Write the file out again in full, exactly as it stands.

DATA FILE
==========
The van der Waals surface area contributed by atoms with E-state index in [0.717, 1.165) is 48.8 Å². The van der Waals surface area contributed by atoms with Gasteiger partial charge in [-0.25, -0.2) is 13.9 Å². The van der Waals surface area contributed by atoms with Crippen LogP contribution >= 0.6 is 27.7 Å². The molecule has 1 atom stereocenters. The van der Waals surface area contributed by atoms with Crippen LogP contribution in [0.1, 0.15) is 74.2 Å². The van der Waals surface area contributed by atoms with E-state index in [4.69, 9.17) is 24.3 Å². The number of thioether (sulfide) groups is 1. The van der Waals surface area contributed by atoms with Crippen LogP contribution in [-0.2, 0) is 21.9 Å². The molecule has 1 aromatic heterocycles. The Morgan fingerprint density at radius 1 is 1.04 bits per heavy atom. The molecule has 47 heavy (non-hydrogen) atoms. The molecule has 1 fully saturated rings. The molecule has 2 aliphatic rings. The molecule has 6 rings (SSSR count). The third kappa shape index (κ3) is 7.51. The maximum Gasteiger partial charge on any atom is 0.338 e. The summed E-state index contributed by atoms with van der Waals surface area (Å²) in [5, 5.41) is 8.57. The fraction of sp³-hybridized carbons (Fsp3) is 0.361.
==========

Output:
The van der Waals surface area contributed by atoms with E-state index in [0.717, 1.165) is 48.8 Å². The van der Waals surface area contributed by atoms with Gasteiger partial charge in [-0.25, -0.2) is 13.9 Å². The van der Waals surface area contributed by atoms with Crippen LogP contribution >= 0.6 is 27.7 Å². The molecule has 1 atom stereocenters. The van der Waals surface area contributed by atoms with Crippen LogP contribution in [0.1, 0.15) is 74.2 Å². The van der Waals surface area contributed by atoms with E-state index in [4.69, 9.17) is 24.3 Å². The number of thioether (sulfide) groups is 1. The van der Waals surface area contributed by atoms with Crippen LogP contribution in [-0.2, 0) is 21.9 Å². The molecule has 1 aromatic heterocycles. The Morgan fingerprint density at radius 1 is 1.04 bits per heavy atom. The molecule has 47 heavy (non-hydrogen) atoms. The molecule has 1 fully saturated rings. The molecule has 2 aliphatic rings. The molecule has 6 rings (SSSR count). The third kappa shape index (κ3) is 7.51. The maximum Gasteiger partial charge on any atom is 0.338 e. The summed E-state index contributed by atoms with van der Waals surface area (Å²) in [5, 5.41) is 8.57. The fraction of sp³-hybridized carbons (Fsp3) is 0.361.